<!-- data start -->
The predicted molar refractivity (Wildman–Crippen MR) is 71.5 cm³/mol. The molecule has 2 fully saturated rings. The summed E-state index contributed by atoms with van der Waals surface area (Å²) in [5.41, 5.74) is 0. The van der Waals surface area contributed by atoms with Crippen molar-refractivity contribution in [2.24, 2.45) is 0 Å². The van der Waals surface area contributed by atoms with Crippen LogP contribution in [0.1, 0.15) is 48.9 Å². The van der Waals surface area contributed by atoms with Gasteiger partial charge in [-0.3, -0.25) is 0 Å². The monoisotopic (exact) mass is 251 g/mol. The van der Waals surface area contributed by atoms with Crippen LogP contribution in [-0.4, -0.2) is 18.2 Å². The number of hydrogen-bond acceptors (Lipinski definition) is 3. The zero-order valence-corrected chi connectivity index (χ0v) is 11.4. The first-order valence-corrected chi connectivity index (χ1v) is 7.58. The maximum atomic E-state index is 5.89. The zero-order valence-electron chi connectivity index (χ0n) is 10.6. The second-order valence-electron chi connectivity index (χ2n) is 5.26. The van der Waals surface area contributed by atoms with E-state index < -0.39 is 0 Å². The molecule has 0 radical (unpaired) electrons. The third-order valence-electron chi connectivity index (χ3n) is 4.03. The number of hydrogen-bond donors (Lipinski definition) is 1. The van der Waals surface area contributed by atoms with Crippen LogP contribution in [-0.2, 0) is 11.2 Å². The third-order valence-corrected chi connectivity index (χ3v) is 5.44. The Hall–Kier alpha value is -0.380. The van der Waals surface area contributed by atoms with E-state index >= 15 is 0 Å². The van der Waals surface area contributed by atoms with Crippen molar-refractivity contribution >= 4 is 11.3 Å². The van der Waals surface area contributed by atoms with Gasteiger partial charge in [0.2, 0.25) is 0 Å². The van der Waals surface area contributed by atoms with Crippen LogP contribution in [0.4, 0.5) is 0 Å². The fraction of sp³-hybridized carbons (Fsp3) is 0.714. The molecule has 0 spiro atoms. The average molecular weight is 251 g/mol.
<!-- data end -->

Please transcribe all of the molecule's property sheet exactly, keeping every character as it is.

The predicted molar refractivity (Wildman–Crippen MR) is 71.5 cm³/mol. The molecule has 2 fully saturated rings. The summed E-state index contributed by atoms with van der Waals surface area (Å²) in [5.41, 5.74) is 0. The van der Waals surface area contributed by atoms with Crippen molar-refractivity contribution in [2.24, 2.45) is 0 Å². The van der Waals surface area contributed by atoms with Crippen LogP contribution in [0.1, 0.15) is 48.9 Å². The van der Waals surface area contributed by atoms with Gasteiger partial charge in [-0.3, -0.25) is 0 Å². The monoisotopic (exact) mass is 251 g/mol. The van der Waals surface area contributed by atoms with Crippen LogP contribution in [-0.4, -0.2) is 18.2 Å². The number of hydrogen-bond acceptors (Lipinski definition) is 3. The zero-order valence-corrected chi connectivity index (χ0v) is 11.4. The first-order valence-corrected chi connectivity index (χ1v) is 7.58. The maximum atomic E-state index is 5.89. The zero-order valence-electron chi connectivity index (χ0n) is 10.6. The second-order valence-electron chi connectivity index (χ2n) is 5.26. The van der Waals surface area contributed by atoms with E-state index < -0.39 is 0 Å². The molecule has 0 radical (unpaired) electrons. The third-order valence-electron chi connectivity index (χ3n) is 4.03. The number of hydrogen-bond donors (Lipinski definition) is 1. The van der Waals surface area contributed by atoms with Crippen LogP contribution in [-0.2, 0) is 11.2 Å². The third-order valence-corrected chi connectivity index (χ3v) is 5.44. The Hall–Kier alpha value is -0.380. The van der Waals surface area contributed by atoms with E-state index >= 15 is 0 Å². The van der Waals surface area contributed by atoms with Crippen molar-refractivity contribution >= 4 is 11.3 Å². The van der Waals surface area contributed by atoms with Gasteiger partial charge in [0.2, 0.25) is 0 Å². The van der Waals surface area contributed by atoms with Crippen LogP contribution in [0.4, 0.5) is 0 Å². The fraction of sp³-hybridized carbons (Fsp3) is 0.714. The molecule has 0 spiro atoms. The average molecular weight is 251 g/mol.